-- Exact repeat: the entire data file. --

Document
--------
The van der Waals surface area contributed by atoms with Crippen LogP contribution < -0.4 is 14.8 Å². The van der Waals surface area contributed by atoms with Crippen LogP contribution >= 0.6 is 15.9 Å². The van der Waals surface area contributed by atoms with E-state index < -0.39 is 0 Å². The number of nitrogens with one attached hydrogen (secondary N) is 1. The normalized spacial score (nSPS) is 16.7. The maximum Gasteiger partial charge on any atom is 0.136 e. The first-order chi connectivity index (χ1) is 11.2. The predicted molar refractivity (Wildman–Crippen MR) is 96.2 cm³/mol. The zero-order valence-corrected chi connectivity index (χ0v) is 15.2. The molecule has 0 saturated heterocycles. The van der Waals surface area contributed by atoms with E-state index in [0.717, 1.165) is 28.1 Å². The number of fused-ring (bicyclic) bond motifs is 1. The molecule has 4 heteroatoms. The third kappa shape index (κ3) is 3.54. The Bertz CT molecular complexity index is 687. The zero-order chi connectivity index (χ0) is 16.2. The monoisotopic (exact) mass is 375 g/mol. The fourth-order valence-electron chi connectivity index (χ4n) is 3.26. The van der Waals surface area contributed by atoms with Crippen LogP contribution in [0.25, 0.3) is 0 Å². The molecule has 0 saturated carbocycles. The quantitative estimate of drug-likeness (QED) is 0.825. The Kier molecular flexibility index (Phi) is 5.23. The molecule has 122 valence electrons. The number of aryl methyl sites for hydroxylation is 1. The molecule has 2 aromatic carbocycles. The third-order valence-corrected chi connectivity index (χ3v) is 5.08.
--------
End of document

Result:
The van der Waals surface area contributed by atoms with Crippen LogP contribution < -0.4 is 14.8 Å². The van der Waals surface area contributed by atoms with Crippen LogP contribution >= 0.6 is 15.9 Å². The van der Waals surface area contributed by atoms with E-state index < -0.39 is 0 Å². The number of nitrogens with one attached hydrogen (secondary N) is 1. The normalized spacial score (nSPS) is 16.7. The maximum Gasteiger partial charge on any atom is 0.136 e. The first-order chi connectivity index (χ1) is 11.2. The predicted molar refractivity (Wildman–Crippen MR) is 96.2 cm³/mol. The zero-order valence-corrected chi connectivity index (χ0v) is 15.2. The molecule has 0 saturated heterocycles. The van der Waals surface area contributed by atoms with E-state index in [0.717, 1.165) is 28.1 Å². The number of fused-ring (bicyclic) bond motifs is 1. The molecule has 4 heteroatoms. The third kappa shape index (κ3) is 3.54. The Bertz CT molecular complexity index is 687. The zero-order chi connectivity index (χ0) is 16.2. The monoisotopic (exact) mass is 375 g/mol. The fourth-order valence-electron chi connectivity index (χ4n) is 3.26. The van der Waals surface area contributed by atoms with Crippen LogP contribution in [0.25, 0.3) is 0 Å². The molecule has 0 saturated carbocycles. The quantitative estimate of drug-likeness (QED) is 0.825. The Kier molecular flexibility index (Phi) is 5.23. The molecule has 122 valence electrons. The number of aryl methyl sites for hydroxylation is 1. The molecule has 2 aromatic carbocycles. The third-order valence-corrected chi connectivity index (χ3v) is 5.08.